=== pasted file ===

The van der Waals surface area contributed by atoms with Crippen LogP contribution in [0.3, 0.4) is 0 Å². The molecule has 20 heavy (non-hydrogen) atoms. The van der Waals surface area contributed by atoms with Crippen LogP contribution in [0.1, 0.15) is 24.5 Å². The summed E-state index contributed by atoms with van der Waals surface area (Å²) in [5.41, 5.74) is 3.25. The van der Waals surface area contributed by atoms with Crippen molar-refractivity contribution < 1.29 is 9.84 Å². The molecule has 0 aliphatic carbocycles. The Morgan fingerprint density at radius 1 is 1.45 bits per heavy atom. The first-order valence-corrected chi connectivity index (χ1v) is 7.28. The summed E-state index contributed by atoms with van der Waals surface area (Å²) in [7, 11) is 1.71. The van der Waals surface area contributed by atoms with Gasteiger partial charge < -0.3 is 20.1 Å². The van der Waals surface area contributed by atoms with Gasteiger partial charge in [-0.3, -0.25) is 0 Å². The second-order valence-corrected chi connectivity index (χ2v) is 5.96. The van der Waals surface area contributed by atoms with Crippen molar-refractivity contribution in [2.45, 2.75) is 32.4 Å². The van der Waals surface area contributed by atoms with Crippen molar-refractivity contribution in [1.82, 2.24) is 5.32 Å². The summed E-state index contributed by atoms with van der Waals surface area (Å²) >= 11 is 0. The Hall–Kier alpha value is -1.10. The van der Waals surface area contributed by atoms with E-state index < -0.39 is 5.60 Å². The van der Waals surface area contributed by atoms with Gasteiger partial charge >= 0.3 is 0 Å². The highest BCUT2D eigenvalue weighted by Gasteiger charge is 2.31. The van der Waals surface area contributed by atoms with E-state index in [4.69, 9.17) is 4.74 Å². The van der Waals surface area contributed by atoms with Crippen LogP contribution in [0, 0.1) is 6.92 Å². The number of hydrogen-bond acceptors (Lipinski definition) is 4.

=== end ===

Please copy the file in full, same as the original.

The van der Waals surface area contributed by atoms with Crippen LogP contribution in [0.3, 0.4) is 0 Å². The molecule has 20 heavy (non-hydrogen) atoms. The van der Waals surface area contributed by atoms with Crippen LogP contribution in [0.1, 0.15) is 24.5 Å². The summed E-state index contributed by atoms with van der Waals surface area (Å²) in [5.41, 5.74) is 3.25. The van der Waals surface area contributed by atoms with Crippen molar-refractivity contribution < 1.29 is 9.84 Å². The molecule has 0 aliphatic carbocycles. The Morgan fingerprint density at radius 1 is 1.45 bits per heavy atom. The first-order valence-corrected chi connectivity index (χ1v) is 7.28. The summed E-state index contributed by atoms with van der Waals surface area (Å²) in [7, 11) is 1.71. The van der Waals surface area contributed by atoms with Gasteiger partial charge < -0.3 is 20.1 Å². The van der Waals surface area contributed by atoms with Gasteiger partial charge in [-0.3, -0.25) is 0 Å². The second-order valence-corrected chi connectivity index (χ2v) is 5.96. The van der Waals surface area contributed by atoms with Crippen molar-refractivity contribution in [2.45, 2.75) is 32.4 Å². The van der Waals surface area contributed by atoms with Crippen molar-refractivity contribution in [1.82, 2.24) is 5.32 Å². The summed E-state index contributed by atoms with van der Waals surface area (Å²) >= 11 is 0. The Hall–Kier alpha value is -1.10. The van der Waals surface area contributed by atoms with E-state index < -0.39 is 5.60 Å². The van der Waals surface area contributed by atoms with Gasteiger partial charge >= 0.3 is 0 Å². The highest BCUT2D eigenvalue weighted by Gasteiger charge is 2.31. The van der Waals surface area contributed by atoms with E-state index in [4.69, 9.17) is 4.74 Å². The van der Waals surface area contributed by atoms with Crippen LogP contribution in [0, 0.1) is 6.92 Å². The number of hydrogen-bond acceptors (Lipinski definition) is 4.